An excerpt from “The Food Lover’s Garden: Growing, Cooking and Eating Well” by Jenni Blackmore.
“Greens” is a catch-all description of a huge and wonderfully diverse range of plants that really do deserve a whole chapter (if not a whole book) to themselves, but as they’re going to be sharing this section with beets I’m going to group them very loosely into two main categories (summer greens and hardy greens) and talk about them in fairly broad generalizations, starting with hardy or “shoulder season” greens. Shoulder season greens prefer the cooler temperatures of early spring and late fall and will, in fact, tolerate a fair bit of frost when protected with row cover, clear plastic, recycled windows or just about anything else that will allow light to filter in while keeping the frost from lying on the leaves.
Hardy or “Shoulder Season” Greens Kale, chard and spinach are common shoulder season greens that can be planted very early in the spring and again in late summer for a late fall/early winter crop that will last right up until the hard freeze. There are several other, perhaps slightly less well known leafy greens such as mustard, mizuna, arugula, pak choi, and mâche (a.k.a. corn salad) that are equally hardy and serve as perfect replacements for the summer salad mixes, which will have gone to seed or wimped out by the first frost.
One of the nice things about growing shoulder season crops (crops that grow in the cooler, shorter days of spring and fall) is that many of the typical pests have not yet arrived or are no longer around. The downside of growing in the shoulder seasons is that everything grows much slower during the shorter hours of daylight, especially in the fall when the window of opportunity contracts with every day, unlike the spring when each day is slightly longer. It does require fairly careful timing to get the seeds sprouted and well established before November/December. Planting seeds eight to twelve weeks before the first frost is the time frame to aim for, which roughly translates as late August/September in temperate zones.
All the hardy greens are very tasty and nutritious. Perhaps my all time favourite is kale which I enjoy best eaten raw in a salad. Kale leaves can get a bit tough and strong-tasting as they mature but massaging them gently with olive oil eliminates both of these problems.
Oil massages might sound like a time consuming and excessive practice (it certainly did to me when I first heard of it) but actually, it’s not at all. It can be done as the kale is being torn into pieces; the oil automatically gets “massaged” into the leaves and a couple of extra “scrunches” with both hands completes the job, no problem. And it doesn’t take much oil; two or three tablespoons of olive oil for a very large bowl of kale is enough. I always make kale salad in a very large bowl because it tastes so good. A small bowl just doesn’t contain enough second helpings. I prefer a sweet dressing, so I usually include maple syrup with lemon juice or balsamic vinegar and either sour cream or mayo. It’s worth comparing the caloric and fat counts of mayo and light sour cream. The sour cream appears to be way healthier and it makes a yummy dressing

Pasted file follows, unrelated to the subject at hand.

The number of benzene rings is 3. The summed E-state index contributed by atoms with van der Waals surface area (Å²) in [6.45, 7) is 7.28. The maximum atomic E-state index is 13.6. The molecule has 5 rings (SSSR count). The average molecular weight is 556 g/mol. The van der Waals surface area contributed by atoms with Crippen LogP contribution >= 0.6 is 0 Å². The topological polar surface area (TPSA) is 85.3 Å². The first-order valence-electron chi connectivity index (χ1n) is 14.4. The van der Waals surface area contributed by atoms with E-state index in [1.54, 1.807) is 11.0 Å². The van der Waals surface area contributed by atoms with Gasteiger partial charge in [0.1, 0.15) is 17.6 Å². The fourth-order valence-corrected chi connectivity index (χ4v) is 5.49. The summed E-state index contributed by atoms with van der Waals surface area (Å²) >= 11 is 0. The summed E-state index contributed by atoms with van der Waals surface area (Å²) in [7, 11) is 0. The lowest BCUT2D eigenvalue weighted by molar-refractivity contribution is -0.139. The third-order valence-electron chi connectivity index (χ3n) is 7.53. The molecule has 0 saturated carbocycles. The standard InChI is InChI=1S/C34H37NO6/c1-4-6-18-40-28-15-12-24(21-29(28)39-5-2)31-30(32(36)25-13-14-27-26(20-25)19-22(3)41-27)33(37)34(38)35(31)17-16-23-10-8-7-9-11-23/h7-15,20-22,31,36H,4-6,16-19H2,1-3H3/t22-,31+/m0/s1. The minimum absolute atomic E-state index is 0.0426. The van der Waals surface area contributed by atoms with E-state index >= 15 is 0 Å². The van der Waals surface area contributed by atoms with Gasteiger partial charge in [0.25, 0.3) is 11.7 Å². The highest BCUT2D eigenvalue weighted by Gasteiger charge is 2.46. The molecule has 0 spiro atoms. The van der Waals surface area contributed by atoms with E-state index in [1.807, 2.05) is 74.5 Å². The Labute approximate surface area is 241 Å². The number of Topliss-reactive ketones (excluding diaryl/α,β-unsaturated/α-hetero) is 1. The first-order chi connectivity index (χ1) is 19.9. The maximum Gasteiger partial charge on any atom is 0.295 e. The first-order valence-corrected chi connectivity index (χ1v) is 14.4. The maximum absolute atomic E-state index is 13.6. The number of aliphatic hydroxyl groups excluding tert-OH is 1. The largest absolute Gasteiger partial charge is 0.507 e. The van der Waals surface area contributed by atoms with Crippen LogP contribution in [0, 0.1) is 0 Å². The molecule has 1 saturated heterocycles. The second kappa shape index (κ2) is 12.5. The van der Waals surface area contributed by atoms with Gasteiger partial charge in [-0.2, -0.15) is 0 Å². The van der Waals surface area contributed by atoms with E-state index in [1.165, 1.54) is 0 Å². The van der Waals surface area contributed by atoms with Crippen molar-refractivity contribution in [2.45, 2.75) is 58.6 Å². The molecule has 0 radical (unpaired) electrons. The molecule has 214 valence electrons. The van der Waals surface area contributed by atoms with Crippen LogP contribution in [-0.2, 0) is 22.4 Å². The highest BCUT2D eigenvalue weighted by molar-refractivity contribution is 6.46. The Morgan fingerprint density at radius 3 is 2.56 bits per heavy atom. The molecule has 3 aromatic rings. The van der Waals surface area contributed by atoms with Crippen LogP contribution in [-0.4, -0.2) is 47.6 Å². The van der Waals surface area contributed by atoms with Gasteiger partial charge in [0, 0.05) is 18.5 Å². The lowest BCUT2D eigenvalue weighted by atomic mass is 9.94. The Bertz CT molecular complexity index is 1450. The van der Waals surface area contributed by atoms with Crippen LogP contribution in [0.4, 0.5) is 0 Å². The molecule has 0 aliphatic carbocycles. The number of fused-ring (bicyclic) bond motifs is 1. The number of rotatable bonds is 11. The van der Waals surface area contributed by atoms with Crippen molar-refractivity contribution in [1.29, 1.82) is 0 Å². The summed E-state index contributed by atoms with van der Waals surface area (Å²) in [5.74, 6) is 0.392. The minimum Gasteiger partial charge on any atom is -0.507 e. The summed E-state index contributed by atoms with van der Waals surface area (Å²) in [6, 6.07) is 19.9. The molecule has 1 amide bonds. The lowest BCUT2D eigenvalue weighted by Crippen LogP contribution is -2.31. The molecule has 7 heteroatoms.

If I could only pick, or only had room for, one wintergreen in my garden, it would be kale. For one thing, it’s so versatile! It can be . . .
I was going to start this sentence as shown but then it occurred to me that there are lots of things that can be done that really would be better left undone so instead of saying kale can be I’m saying kale is great added to soups and stews, used in typical pesto and dip recipes, ever so lightly steamed, sweated or eaten raw. It will provide an extra power boost to smoothies and, lightly oiled and salted, it can even be
baked into “chips.”
Kale is said to be one of the most nutritionally dense foods on the planet. It’s loaded with vitamin C and K along with other vitamins and a host of minerals including calcium, potassium and magnesium. It has cancer preventing and cholesterol-lowering properties along with forty-five different flavonoids that work as anti-inflammatory and anti-oxidizing agents and also help support detoxification. The
more I think about kale the more it wows me. Definitely my best fave pick! And certainly, if space is limited, I would say grow kale!
Copyright – Excerpted from The Food Lover’s Garden: Growing, Cooking and Eating Well by Jenni Blackmore, by New Society Publishers.
More than 40 years ago, in 1976, James Lawrence pasted together the first edition of Harrowsmith magazine on his kitchen table in rural Ontario. Totally unique, it was the first Canadian magazine to focus on organic living, alternative energy sources, and a country lifestyle. Lawrence’s ode to back-to- the-land virtues quickly attracted legions of fans and soon became Canada’s bible for rural living.